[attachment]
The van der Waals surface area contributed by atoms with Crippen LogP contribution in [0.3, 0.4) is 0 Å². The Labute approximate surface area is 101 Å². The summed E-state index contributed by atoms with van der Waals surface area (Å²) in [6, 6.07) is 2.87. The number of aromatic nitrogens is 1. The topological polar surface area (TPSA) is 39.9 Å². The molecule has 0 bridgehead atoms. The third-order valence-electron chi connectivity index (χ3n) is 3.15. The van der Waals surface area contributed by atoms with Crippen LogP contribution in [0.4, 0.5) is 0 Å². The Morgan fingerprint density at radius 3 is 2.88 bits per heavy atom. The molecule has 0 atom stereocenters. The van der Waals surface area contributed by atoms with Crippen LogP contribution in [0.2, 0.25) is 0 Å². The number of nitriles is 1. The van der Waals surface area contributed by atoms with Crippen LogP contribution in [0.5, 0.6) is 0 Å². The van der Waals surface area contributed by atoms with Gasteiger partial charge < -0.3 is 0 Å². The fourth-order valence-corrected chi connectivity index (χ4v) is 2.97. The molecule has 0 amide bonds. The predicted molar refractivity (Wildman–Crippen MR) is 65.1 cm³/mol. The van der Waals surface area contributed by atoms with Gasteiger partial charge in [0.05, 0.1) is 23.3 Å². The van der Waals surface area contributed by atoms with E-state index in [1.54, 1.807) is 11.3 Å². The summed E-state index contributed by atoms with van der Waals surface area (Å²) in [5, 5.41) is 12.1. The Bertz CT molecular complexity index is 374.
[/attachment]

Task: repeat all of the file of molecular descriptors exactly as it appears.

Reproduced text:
The van der Waals surface area contributed by atoms with Crippen LogP contribution in [0.3, 0.4) is 0 Å². The Labute approximate surface area is 101 Å². The summed E-state index contributed by atoms with van der Waals surface area (Å²) in [6, 6.07) is 2.87. The number of aromatic nitrogens is 1. The topological polar surface area (TPSA) is 39.9 Å². The molecule has 0 bridgehead atoms. The third-order valence-electron chi connectivity index (χ3n) is 3.15. The van der Waals surface area contributed by atoms with Crippen LogP contribution in [0.4, 0.5) is 0 Å². The Morgan fingerprint density at radius 3 is 2.88 bits per heavy atom. The molecule has 0 atom stereocenters. The van der Waals surface area contributed by atoms with Crippen LogP contribution in [0.2, 0.25) is 0 Å². The number of nitriles is 1. The van der Waals surface area contributed by atoms with Crippen LogP contribution in [0.5, 0.6) is 0 Å². The van der Waals surface area contributed by atoms with Gasteiger partial charge < -0.3 is 0 Å². The fourth-order valence-corrected chi connectivity index (χ4v) is 2.97. The molecule has 0 amide bonds. The predicted molar refractivity (Wildman–Crippen MR) is 65.1 cm³/mol. The van der Waals surface area contributed by atoms with Gasteiger partial charge in [0.05, 0.1) is 23.3 Å². The van der Waals surface area contributed by atoms with E-state index in [1.54, 1.807) is 11.3 Å². The summed E-state index contributed by atoms with van der Waals surface area (Å²) in [5, 5.41) is 12.1. The Bertz CT molecular complexity index is 374.